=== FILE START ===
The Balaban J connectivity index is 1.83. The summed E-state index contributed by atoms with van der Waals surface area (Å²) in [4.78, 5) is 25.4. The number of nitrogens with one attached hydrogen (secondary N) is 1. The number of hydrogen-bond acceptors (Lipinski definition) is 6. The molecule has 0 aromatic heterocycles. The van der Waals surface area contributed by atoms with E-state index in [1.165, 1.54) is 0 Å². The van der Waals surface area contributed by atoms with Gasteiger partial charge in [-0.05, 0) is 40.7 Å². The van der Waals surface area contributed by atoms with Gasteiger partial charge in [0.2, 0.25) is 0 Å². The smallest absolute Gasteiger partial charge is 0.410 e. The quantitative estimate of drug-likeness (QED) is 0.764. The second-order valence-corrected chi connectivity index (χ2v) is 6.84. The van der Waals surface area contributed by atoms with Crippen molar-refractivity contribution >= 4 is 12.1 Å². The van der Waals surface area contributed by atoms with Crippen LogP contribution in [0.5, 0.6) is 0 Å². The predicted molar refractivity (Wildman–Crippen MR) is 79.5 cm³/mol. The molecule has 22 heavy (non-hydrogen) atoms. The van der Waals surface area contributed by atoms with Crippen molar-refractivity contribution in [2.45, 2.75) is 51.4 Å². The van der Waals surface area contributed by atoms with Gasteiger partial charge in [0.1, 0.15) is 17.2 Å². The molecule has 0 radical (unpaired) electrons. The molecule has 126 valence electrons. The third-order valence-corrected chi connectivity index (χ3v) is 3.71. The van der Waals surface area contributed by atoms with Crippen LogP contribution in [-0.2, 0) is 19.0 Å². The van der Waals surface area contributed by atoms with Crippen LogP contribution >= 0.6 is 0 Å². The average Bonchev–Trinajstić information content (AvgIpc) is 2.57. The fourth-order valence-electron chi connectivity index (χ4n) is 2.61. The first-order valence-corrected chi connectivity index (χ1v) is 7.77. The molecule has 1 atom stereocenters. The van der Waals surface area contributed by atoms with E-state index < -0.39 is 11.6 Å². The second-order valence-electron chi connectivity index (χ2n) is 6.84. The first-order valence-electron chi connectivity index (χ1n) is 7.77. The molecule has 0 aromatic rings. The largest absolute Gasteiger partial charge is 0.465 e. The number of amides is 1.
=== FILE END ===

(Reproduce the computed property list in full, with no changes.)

The Balaban J connectivity index is 1.83. The summed E-state index contributed by atoms with van der Waals surface area (Å²) in [4.78, 5) is 25.4. The number of nitrogens with one attached hydrogen (secondary N) is 1. The number of hydrogen-bond acceptors (Lipinski definition) is 6. The molecule has 0 aromatic heterocycles. The van der Waals surface area contributed by atoms with E-state index in [1.165, 1.54) is 0 Å². The van der Waals surface area contributed by atoms with Gasteiger partial charge in [-0.05, 0) is 40.7 Å². The van der Waals surface area contributed by atoms with Gasteiger partial charge in [0.2, 0.25) is 0 Å². The smallest absolute Gasteiger partial charge is 0.410 e. The quantitative estimate of drug-likeness (QED) is 0.764. The second-order valence-corrected chi connectivity index (χ2v) is 6.84. The van der Waals surface area contributed by atoms with Crippen molar-refractivity contribution >= 4 is 12.1 Å². The van der Waals surface area contributed by atoms with Crippen LogP contribution in [0.5, 0.6) is 0 Å². The predicted molar refractivity (Wildman–Crippen MR) is 79.5 cm³/mol. The molecule has 22 heavy (non-hydrogen) atoms. The van der Waals surface area contributed by atoms with Crippen molar-refractivity contribution in [2.45, 2.75) is 51.4 Å². The van der Waals surface area contributed by atoms with Gasteiger partial charge in [0.1, 0.15) is 17.2 Å². The molecule has 0 radical (unpaired) electrons. The molecule has 126 valence electrons. The third-order valence-corrected chi connectivity index (χ3v) is 3.71. The van der Waals surface area contributed by atoms with Crippen LogP contribution in [-0.2, 0) is 19.0 Å². The van der Waals surface area contributed by atoms with Crippen LogP contribution >= 0.6 is 0 Å². The average Bonchev–Trinajstić information content (AvgIpc) is 2.57. The fourth-order valence-electron chi connectivity index (χ4n) is 2.61. The first-order valence-corrected chi connectivity index (χ1v) is 7.77. The molecule has 1 atom stereocenters. The van der Waals surface area contributed by atoms with E-state index < -0.39 is 11.6 Å². The second-order valence-electron chi connectivity index (χ2n) is 6.84. The first-order valence-electron chi connectivity index (χ1n) is 7.77. The molecule has 0 aromatic rings. The largest absolute Gasteiger partial charge is 0.465 e. The number of amides is 1.